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Is your cash flow integrated?

Peter Metcalfe
integrated cash flow

The global financial crisis has meant that hundreds of companies are now facing a cash flow crisis.

So why are some businesses managing to weather the storm while others are finding themselves in a financially precarious position? Peter Metcalfe, partner at Oliver Wight Asia Pacific says what will distinguish the survivors from the strugglers is a disciplined approach...

Whether you're a local plumber or a multinational mining conglomerate, access to cash on a regular basis is one of the fundamentals of business continuity. In the past, if you got into a tight spot because sales were down or your debtors were slow to pay, you could usually go to the bank or your shareholders to get a top-up. Not so anymore - the lines of credit we used to rely on have dried up and potential shareholders are considering their investments with a lot more caution.

Ultimately, the amount of 'free cash flow' existing in your business will influence the short and medium term future of your company in today's economic environment. Companies that have strong reserves of cash will be able to sustain the volatility of consumer reaction and maintain their business focus to gain market advantage.

To ensure they have cash flow at every level of business operation, smart operators will follow a process of disciplined integration. Here's an outline of what you should consider to keep your cash flow integrated...

Cash for strategy

When you initially created your business strategy you had to make choices - choices about your product offering, the markets you wanted to participate in and the customers you wanted to build relationships with. All these decisions required you to ask questions about cash flow, such as how will you pay for business activities, where will the cash come from, and how will you keep your cash flow steady?

Successful companies keep abreast of their cash flow on a monthly basis and always reconcile any deviations against their strategic intent. Most importantly, their strategic horizons cover a minimum two-year period to provide owners, shareholders and key stakeholders with confidence that the business is heading in the right direction.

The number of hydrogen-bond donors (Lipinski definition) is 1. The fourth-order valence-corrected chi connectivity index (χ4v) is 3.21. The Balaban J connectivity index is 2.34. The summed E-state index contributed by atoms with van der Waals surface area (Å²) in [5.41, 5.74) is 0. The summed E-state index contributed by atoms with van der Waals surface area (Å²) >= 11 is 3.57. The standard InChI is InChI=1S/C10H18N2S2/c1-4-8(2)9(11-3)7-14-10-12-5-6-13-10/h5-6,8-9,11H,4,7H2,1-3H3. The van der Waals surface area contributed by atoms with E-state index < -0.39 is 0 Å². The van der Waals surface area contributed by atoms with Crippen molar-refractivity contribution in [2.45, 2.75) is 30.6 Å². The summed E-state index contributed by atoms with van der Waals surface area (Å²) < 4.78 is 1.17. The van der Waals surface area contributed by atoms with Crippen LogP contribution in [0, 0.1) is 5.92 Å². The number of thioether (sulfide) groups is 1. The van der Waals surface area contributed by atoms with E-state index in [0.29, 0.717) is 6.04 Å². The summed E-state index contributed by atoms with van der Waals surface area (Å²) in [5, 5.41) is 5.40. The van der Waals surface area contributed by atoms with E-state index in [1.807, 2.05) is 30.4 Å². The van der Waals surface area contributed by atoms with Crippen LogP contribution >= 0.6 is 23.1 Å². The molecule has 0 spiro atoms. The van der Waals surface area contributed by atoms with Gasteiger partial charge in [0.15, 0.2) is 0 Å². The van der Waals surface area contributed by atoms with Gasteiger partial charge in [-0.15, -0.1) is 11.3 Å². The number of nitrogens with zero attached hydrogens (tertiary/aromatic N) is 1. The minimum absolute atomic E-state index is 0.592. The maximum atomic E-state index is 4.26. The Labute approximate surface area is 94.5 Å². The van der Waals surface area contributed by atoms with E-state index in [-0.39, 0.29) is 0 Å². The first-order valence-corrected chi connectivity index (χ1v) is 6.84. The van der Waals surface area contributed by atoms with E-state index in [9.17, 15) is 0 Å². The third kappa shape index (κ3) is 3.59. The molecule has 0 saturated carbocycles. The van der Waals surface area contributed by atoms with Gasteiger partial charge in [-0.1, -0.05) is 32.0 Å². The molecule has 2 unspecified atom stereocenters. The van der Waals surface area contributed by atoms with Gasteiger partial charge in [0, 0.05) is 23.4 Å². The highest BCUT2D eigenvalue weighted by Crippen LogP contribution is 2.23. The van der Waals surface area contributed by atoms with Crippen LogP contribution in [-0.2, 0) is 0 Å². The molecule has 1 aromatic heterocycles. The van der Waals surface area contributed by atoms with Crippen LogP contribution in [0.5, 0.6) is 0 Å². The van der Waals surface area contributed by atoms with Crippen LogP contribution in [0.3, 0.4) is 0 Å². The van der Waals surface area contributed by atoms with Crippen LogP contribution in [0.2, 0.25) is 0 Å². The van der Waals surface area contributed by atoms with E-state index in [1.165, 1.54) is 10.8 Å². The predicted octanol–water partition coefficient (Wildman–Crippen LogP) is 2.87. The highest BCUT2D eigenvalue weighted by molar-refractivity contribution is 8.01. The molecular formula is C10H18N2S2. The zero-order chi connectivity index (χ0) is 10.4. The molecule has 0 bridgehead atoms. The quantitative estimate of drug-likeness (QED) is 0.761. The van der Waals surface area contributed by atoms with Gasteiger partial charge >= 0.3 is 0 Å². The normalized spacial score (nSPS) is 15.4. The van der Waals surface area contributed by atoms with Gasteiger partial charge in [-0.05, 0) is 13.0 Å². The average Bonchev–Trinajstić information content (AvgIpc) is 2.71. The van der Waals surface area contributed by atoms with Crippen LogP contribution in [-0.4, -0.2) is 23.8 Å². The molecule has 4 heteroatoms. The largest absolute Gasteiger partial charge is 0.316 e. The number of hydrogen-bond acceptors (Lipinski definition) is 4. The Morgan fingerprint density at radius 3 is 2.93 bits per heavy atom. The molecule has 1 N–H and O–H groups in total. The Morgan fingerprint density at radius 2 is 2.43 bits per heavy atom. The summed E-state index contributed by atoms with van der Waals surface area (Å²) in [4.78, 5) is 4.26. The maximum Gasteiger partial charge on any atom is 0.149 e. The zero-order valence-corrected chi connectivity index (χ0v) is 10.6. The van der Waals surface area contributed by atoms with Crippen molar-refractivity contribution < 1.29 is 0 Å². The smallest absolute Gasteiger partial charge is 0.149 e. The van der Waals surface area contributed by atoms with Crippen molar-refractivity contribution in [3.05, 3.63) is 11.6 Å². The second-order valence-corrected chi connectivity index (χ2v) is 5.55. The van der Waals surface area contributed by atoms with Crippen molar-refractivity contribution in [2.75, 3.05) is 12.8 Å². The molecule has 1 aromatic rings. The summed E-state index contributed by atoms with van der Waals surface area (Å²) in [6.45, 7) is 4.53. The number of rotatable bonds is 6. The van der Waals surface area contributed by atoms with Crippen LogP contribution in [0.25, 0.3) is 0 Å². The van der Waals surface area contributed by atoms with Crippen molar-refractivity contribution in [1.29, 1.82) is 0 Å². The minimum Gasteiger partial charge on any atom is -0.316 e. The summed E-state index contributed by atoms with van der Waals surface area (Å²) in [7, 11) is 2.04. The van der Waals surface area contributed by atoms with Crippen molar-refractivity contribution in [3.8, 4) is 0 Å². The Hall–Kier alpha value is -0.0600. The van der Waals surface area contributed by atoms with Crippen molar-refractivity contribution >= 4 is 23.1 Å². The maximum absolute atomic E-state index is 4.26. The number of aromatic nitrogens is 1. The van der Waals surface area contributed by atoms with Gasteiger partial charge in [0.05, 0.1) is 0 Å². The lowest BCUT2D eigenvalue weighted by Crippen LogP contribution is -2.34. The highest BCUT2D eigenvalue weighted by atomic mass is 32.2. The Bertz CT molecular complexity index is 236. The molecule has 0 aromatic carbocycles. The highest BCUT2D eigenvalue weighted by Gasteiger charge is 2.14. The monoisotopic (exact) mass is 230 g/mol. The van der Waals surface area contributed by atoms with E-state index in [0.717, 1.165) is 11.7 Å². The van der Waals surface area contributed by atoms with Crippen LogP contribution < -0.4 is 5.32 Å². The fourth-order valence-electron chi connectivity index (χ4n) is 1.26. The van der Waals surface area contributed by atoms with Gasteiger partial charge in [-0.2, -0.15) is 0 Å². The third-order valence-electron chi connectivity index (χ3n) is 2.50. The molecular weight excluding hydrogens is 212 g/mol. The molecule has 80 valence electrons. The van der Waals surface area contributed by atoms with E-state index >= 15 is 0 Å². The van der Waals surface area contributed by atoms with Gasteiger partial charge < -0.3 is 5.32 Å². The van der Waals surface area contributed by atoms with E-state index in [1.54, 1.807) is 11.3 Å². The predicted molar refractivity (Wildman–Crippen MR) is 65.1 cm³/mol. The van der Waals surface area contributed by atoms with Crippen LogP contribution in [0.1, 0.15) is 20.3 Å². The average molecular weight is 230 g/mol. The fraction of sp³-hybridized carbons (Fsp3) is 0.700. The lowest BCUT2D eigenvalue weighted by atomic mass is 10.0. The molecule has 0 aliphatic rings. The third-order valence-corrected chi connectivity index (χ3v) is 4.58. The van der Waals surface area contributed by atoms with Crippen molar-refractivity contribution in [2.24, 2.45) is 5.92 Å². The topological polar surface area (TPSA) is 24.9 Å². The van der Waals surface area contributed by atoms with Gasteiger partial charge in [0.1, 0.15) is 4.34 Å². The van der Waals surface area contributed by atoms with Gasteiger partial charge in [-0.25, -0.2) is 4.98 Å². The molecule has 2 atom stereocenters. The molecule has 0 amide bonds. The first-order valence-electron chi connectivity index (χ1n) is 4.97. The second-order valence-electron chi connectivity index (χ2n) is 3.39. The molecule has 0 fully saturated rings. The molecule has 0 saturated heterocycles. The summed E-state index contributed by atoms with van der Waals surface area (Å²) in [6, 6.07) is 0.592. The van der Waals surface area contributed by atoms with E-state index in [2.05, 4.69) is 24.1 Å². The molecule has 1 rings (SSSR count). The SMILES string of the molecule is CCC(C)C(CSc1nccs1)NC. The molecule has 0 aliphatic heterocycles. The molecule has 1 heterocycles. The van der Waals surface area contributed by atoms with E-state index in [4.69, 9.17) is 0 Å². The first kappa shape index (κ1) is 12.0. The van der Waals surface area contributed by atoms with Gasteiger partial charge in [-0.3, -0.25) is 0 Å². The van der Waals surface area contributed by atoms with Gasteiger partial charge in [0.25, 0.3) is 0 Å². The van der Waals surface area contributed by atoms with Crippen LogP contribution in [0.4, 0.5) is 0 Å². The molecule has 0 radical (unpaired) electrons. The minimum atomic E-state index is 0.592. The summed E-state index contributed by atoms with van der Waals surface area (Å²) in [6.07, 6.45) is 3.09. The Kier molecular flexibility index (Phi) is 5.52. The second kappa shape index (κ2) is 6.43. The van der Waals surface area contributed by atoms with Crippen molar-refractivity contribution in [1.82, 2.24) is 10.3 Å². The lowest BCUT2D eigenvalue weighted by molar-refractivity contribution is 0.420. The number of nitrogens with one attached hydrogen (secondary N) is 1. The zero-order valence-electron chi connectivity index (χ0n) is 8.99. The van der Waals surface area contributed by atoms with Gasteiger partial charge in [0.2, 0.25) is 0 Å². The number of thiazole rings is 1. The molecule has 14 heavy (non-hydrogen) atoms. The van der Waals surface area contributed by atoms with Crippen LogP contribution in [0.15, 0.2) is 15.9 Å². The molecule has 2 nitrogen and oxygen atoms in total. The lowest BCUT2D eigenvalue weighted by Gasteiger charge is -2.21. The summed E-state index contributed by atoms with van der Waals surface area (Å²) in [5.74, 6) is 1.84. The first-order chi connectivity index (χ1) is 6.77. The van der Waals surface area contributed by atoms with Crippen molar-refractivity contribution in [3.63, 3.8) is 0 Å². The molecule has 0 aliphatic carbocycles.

Cash for products and services

Successful businesses provide a solution for a customer need in the right place, at the right time, quality and price. They also innovate to keep their products relevant. But new product development can be costly so it's important to have a process for selecting winning ideas. Asking yourself the right questions can help avoid trouble later on, such as do you have a fully costed product development plan that covers the strategic horizon and do you have the cash to support the development?

Cash invested in ideas that don't see the light of day should be avoided. One way to do this is to review your new product pipeline every month and ensure you are investing in winning ideas. Constant monitoring of the current product portfolio via a disciplined management process, will allow you to satisfy market demand with a relevant product range and ensure that no obsolescent products and surplus stock are allowed to tie up precious cash.

Cash for generating demand

Businesses need to ensure all marketing and selling activities deliver a return on investment (ROI), including in-house and out-sourced activities. Often companies focus on discretionary expenditure such as advertising but a major investment of cash is also required for human resources. Make sure you know the role and objectives of all employees and assess their effectiveness regularly.

Remember, making the sale is only part of the equation. You also need to consider your payment terms. How frequently do you review the money your customers owe you? Successful companies review their sales forecasts and their debtors in the same monthly meeting to ensure they are not propping up their short-term sales by selling to bad debtors.

Cash for the supply chain

A huge cost component of all businesses, and one of the most complex areas to manage, is the cost of goods sold. If your planning and control processes are not robust then you risk investing large sums of cash in raw materials, packaging, plant and equipment, labour, storage and distribution, without any immediate return.

Successful companies reconcile the latest consumer demand against their supply capability and invest cash accordingly. They will view the demand for the next two years as a minimum and make tactical and strategic decisions to minimise cash investment and deliver superior customer service.

Are you cashed up?

If water is the essence of human existence then cash is the essence of business viability. Combining the financial outputs of your product management, demand and supply reviews and reconciling them against your business strategy will ensure that you keep a constant monitor on the health of your business and its all-important cash lifeblood.

If your senior executive teams are not engaging in a monthly integrated business management process then you run the risk of wasting cash - and who can afford to do that? Yesterday, money was a commodity - today it is a source of competitive advantage.

Peter Metcalfe is a partner at Oliver Wight Asia Pacific, leading specialists in integrated business management who educate, coach and mentor companies to achieve outstanding performance. Please send any comments or questions you have in relation to this article to: PMetcalfe@oliverwight-ap.com